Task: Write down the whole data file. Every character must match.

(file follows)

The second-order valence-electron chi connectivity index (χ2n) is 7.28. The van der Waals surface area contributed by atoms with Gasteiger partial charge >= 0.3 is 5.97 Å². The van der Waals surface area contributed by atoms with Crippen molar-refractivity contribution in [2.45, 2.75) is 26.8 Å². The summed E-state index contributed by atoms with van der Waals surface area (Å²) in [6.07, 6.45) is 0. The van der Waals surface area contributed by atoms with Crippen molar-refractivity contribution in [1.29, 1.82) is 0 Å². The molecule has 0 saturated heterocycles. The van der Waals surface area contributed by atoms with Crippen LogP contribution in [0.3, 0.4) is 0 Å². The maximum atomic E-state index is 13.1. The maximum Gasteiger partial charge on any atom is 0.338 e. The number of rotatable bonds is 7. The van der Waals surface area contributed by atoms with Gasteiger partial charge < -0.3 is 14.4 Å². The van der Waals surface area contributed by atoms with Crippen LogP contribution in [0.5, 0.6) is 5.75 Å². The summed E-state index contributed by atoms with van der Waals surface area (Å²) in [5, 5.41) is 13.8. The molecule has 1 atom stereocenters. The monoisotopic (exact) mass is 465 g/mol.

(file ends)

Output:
The second-order valence-electron chi connectivity index (χ2n) is 7.28. The van der Waals surface area contributed by atoms with Gasteiger partial charge >= 0.3 is 5.97 Å². The van der Waals surface area contributed by atoms with Crippen molar-refractivity contribution in [2.45, 2.75) is 26.8 Å². The summed E-state index contributed by atoms with van der Waals surface area (Å²) in [6.07, 6.45) is 0. The van der Waals surface area contributed by atoms with Crippen molar-refractivity contribution in [1.29, 1.82) is 0 Å². The molecule has 0 saturated heterocycles. The van der Waals surface area contributed by atoms with Crippen LogP contribution in [0.3, 0.4) is 0 Å². The maximum atomic E-state index is 13.1. The maximum Gasteiger partial charge on any atom is 0.338 e. The number of rotatable bonds is 7. The van der Waals surface area contributed by atoms with Gasteiger partial charge < -0.3 is 14.4 Å². The van der Waals surface area contributed by atoms with Crippen LogP contribution in [0.5, 0.6) is 5.75 Å². The summed E-state index contributed by atoms with van der Waals surface area (Å²) in [5, 5.41) is 13.8. The molecule has 1 atom stereocenters. The monoisotopic (exact) mass is 465 g/mol.